Creatures are hungry, both because they need to eat more to keep warm and because there’s less food around. Over the course of a few nights, something chews every fruit and every leaf from one of the big bushes of fiery hot rocoto chillies in the polytunnel – a plant as tall as I am. In the past, sometimes mice have nibbled a few fruits to get at the seeds but this must be a possum to eat so much – the ringtail that whistle-wheezes every night from the windbreak? The branches of the bush aren’t broken as they would be by the weight of a brushtail, and also it’s a ringtail habit, suddenly to start eating some plant they’ve previously ignored. They did that with the chestnut tree and the avocado and the oaks, stripping the leaves for a year or two and then moving on to something else.

Solstice coincides with a full moon, glimpsed at rising and setting through breaks in cloud and fog, then finally, a few days after full, sailing high into a clear night, in which pademelons thump their alarm on the grass when I disturb them, and a rooster crows and crows into the moonlight. The next day is sunny and I have an impulse to put washing on the line, but the air is so cold and still and humid that I give up the idea – things would come in wetter than when I hung them out. The living room remains an encampment of clothes racks.

We begin to prepare for the season to come, ordering apple and pear trees and a nectarine and peach from a local nursery for a planned new orchard. T is growing fewer vegetables for market and has decided to repurpose hoops from unused polytunnels to make a netted area, since growing fruit without nets seems to be less and less an option. I put thick pads of hay on garden beds near the house to keep in moisture and add to the soil which, along with the lawn, is covered in worm casts – subsoil finally damp enough to let creatures move around there. Once when we were digging foundations during a drought, I found an earthworm that had tied itself in a perfect granny knot, waiting out the dry in a little chamber it had made a metre or more down in the hard clay. Now, after another dry spell the worms have unclenched themselves to tunnel in their softened element.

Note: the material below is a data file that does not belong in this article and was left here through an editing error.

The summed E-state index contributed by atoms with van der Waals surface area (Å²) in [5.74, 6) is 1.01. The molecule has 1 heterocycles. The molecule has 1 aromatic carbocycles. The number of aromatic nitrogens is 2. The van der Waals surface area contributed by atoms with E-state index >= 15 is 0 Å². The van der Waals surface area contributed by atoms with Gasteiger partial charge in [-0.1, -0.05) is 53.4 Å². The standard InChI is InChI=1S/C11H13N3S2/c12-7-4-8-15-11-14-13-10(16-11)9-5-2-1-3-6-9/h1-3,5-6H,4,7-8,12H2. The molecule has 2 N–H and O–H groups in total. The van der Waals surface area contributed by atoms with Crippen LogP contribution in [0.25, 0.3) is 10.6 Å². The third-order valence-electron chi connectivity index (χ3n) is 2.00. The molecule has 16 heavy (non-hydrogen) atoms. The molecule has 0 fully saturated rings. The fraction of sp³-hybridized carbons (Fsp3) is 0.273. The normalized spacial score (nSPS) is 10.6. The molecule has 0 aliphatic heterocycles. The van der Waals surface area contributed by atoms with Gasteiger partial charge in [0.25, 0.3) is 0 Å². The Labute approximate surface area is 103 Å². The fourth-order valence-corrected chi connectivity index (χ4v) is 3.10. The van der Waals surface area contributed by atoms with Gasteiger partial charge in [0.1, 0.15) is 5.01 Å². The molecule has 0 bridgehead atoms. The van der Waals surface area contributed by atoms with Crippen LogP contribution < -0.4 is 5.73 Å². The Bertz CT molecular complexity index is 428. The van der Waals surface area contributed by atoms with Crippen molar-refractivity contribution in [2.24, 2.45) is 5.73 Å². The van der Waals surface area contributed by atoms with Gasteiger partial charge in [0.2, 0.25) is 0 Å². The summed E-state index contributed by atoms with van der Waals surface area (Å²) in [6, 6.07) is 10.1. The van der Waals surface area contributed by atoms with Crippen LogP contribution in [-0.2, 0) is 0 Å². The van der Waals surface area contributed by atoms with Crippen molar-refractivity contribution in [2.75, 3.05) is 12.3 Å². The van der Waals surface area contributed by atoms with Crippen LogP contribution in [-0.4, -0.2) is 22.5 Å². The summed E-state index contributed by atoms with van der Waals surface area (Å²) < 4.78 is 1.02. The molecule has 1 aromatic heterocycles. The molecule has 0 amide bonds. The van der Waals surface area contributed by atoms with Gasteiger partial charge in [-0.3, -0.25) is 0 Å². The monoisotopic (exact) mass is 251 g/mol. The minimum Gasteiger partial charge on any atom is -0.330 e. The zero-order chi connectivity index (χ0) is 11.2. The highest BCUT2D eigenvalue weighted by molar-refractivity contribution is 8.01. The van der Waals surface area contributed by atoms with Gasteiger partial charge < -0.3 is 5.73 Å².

Not long after the solstice a great tongue of air from the Antarctic licks up over the island, bringing snow, though the peaks where it falls are invisible in cloud. On the satellite map, cloud masses like clots of foam dot thousands of square kilometres of ocean between us and the Antarctic. Every hour or so the sky darkens and fine sleeting rain rattles as squalls ride in from the south. Despite the cold, in a single afternoon I hear the first spring calls of an eastern spinebill, a grey robin, a yellow-throated honeyeater. Quolls are breeding and wallabies have young at foot. Sparky goes broody and sits on the nest in a trance. 

Around the world, though hell breaks loose, even so, in the dark, the cold of this moment of our folly, something stirs, tender and alive, again, again, again. Patiently it pushes through and around wreckage, waits out poison, indifference, malice. Irresistibly it holds its promise, warm: somewhere life continues.

Wislawa Szymborska. Miracle Fair: Selected Poems. WW Norton, 2002.